Igor I. Slukvin, MD, PHD
Professor, Pathology & Laboratory Medicine
- Organ System/Disease Focus:
- Blood development/disease
- Aligned Research Focus:
- Hematopoietic and endothelial development from human pluripotent stem cells, hematopoietic stem cell (HSC) biology
- Researchers discover effective way to generate powerful blood cells for immunotherapy, 25 May 2018
- Igor Slukvin’s Research Featured in Cell Reports, 12 July 2017
- Researchers forge primitive human leukemia cells in lab, 1 December 2015
- Wisconsin scientists find genetic recipe to turn stem cells to blood: 14 July 2014
- New induced stem cells may unmask cancer at earliest stage; 4 February 2011
- Additional appointments: Cell & Regenerative Biology (joint appointment); Wisconsin National Primate Center (affiliate scientist)
- Slukvin Laboratory Home Page
Pluripotent stem (PS) cells, including embryonic stem (ES) and induced pluripotent stem (iPS) cells, represent a unique population of cells capable of self-renewal and differentiation. Pluripotent stem cells can form any cell type in the body and serve as a scalable cell source for transplantation and tissue engineering. The main focus of my research is to establish the differentiation of human pluripotent stem cells into hematopoietic progenitors and mature blood cells in order to understand molecular mechanisms of early hematopoietic differentiation and provide a novel source of cells for bone marrow transplantation, transfusion and cancer immunotherapy. Recently we developed methods for efficient differentiation of PS cells into myelomonocytic and erythroid cells and identified the hierarchy of mesodermal and hematoendothelial progenitors leading to the formation of blood cells and hematopoiesis-supportive elements. In addition, we developed technologies for efficient reprogramming of normal and neoplastic blood cells into iPS cells. Currently my laboratory is working on 1) identification of genes essential for acquisition of long-term engraftment potential by pluripotent stem cell-derived hematopoietic cells; 2) establishing non-human primate models of ES cell and iPS cell-based cellular therapy for blood and immune system disorders; 3) developing iPS cell based models for blood cancer stem cell development.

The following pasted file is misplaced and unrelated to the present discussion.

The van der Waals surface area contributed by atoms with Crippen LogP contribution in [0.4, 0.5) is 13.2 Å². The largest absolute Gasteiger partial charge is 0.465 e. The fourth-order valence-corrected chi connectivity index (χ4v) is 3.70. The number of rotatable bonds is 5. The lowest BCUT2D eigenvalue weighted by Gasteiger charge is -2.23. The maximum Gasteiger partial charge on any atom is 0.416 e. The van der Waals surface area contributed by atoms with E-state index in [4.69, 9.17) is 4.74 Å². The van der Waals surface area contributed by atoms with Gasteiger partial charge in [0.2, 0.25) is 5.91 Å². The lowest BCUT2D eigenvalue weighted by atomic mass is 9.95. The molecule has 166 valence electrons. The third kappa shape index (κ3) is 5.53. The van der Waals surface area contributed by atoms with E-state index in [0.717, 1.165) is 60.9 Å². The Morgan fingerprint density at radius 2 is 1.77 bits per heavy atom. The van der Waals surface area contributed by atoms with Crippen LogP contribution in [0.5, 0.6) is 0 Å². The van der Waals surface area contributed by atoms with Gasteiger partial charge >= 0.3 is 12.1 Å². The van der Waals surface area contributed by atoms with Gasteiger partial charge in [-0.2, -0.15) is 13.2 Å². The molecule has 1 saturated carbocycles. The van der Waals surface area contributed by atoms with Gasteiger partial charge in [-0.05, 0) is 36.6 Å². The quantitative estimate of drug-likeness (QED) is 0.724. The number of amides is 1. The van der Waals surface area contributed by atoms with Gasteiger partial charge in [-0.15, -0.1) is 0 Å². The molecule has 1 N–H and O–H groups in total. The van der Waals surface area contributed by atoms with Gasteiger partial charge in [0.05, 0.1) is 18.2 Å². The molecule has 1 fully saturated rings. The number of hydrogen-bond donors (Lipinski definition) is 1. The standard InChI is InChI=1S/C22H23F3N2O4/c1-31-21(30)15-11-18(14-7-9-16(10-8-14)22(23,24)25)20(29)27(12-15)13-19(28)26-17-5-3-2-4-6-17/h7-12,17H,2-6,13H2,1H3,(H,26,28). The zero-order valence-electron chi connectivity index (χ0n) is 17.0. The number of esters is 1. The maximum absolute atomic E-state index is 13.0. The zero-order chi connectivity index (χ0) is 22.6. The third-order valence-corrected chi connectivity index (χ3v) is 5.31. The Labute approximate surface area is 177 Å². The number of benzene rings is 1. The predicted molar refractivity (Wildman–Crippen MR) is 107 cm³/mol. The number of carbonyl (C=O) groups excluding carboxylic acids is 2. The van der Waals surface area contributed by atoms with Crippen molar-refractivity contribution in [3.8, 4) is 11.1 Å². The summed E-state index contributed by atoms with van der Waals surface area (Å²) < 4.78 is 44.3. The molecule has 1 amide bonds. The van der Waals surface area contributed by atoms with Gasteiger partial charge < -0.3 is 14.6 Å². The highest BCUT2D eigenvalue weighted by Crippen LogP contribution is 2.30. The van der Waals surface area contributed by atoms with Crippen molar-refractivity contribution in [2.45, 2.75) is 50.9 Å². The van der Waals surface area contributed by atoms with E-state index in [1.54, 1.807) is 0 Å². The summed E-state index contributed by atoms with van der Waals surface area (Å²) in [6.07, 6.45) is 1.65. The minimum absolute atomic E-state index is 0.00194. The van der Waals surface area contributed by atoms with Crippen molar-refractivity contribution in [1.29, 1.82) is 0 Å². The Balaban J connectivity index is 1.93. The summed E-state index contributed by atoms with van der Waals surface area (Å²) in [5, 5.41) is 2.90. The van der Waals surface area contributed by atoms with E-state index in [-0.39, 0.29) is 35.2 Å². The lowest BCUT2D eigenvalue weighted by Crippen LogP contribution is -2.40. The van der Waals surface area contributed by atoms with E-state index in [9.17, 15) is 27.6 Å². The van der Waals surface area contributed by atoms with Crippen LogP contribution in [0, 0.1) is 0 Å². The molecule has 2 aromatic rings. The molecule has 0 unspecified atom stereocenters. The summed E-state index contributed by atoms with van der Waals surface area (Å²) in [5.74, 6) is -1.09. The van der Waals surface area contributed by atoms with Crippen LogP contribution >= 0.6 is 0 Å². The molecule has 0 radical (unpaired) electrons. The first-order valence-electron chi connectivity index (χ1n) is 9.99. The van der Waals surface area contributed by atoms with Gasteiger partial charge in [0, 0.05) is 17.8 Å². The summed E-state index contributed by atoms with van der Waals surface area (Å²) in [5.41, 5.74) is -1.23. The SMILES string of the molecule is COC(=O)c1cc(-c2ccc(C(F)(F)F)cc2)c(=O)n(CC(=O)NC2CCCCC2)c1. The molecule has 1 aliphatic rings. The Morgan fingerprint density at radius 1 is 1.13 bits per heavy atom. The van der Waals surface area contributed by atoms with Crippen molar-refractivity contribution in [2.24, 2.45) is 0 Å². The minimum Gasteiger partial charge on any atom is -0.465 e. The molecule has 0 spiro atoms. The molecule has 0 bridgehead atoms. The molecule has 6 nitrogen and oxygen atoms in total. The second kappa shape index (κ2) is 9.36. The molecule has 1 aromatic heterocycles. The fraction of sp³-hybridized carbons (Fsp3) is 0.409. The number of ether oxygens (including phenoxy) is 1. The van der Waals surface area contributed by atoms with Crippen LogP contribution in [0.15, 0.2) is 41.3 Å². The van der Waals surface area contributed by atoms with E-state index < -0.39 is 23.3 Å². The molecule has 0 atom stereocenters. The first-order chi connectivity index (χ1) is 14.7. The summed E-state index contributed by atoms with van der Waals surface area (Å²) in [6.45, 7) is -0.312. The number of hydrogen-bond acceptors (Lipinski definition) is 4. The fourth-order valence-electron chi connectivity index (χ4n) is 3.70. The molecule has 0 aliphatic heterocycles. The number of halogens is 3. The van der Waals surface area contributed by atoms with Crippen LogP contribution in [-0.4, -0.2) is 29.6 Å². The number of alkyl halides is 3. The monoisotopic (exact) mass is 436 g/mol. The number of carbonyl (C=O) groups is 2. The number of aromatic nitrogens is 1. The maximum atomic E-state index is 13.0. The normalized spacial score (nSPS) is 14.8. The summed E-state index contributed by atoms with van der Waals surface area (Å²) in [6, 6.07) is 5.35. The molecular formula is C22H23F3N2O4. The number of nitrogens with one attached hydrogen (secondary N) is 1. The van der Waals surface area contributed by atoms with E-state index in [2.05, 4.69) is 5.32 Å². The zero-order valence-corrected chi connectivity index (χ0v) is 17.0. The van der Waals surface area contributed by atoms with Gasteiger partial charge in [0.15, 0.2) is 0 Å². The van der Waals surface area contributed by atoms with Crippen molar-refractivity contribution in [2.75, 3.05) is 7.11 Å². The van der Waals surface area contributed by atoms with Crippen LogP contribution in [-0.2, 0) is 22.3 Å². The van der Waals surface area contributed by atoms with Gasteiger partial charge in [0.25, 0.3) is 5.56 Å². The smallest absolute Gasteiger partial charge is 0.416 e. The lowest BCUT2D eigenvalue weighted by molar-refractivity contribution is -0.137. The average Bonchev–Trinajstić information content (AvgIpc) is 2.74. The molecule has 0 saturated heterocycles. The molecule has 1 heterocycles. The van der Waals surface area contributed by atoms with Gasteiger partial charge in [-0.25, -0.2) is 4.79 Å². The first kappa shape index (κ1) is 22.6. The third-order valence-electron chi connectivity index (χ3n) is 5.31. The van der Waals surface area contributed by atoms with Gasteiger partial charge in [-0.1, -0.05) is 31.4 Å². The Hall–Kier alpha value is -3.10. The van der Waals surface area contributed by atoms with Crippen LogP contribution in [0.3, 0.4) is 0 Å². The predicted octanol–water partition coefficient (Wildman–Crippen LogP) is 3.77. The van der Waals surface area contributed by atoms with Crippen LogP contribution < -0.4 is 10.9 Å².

- Mesquitta WT, Wandsnider M, Kang H, Thomson J, Moskvin O, Suknuntha K, Slukvin II. UM171 expands distinct types of myeloid and NK progenitors from human pluripotent stem cells. Sci Rep. 2019 Apr 29;9(1):6622.
- Kumar A, Lee JH, Suknuntha K, D’Souza SS, Thakur AS, Slukvin II. NOTCH Activation at the Hematovascular Mesoderm Stage Facilitates Efficient Generation of T Cells with High Proliferation Potential from Human Pluripotent Stem Cells. J Immunol. 2019 Feb 1;202(3):770-776.
- Kang HJ, Mesquitta WT, Jung HS, Moskvin OV, Thomson JA and Slukvin II. GATA2 is Dispensable for Specification of Hemogenic Endothelium but Promotes Endothelial-to-Hematopoietic Transition. Stem Cell Reports 2018 Jul 10;11(1):197-211.
- Uenishi G, Jung HS, Kumar A, Park MA, Hadland BK, McLeod E, Raymond M, Moskvin O, Zimmerman CE, Theisen DJ, Swanson S, Tamplin O, Zon LI, Thomson JA, Bernstein ID and Slukvin II. NOTCH Signaling Specifies Arterial-Type Definitive Hemogenic Endothelium from Human Pluripotent Stem Cells. Nature Communications 2018 May 8;9(1):1828.
- Park MA, Kumar A, Jung HS, Uenishi G, Moskvin OV, Thomson JA, and Slukvin II. Activation of Arterial Program Drives Development of Definitive Hemogenic Endothelium with Lymphoid Potential. Cell Reports 2018 May 22, 23: 2467–2481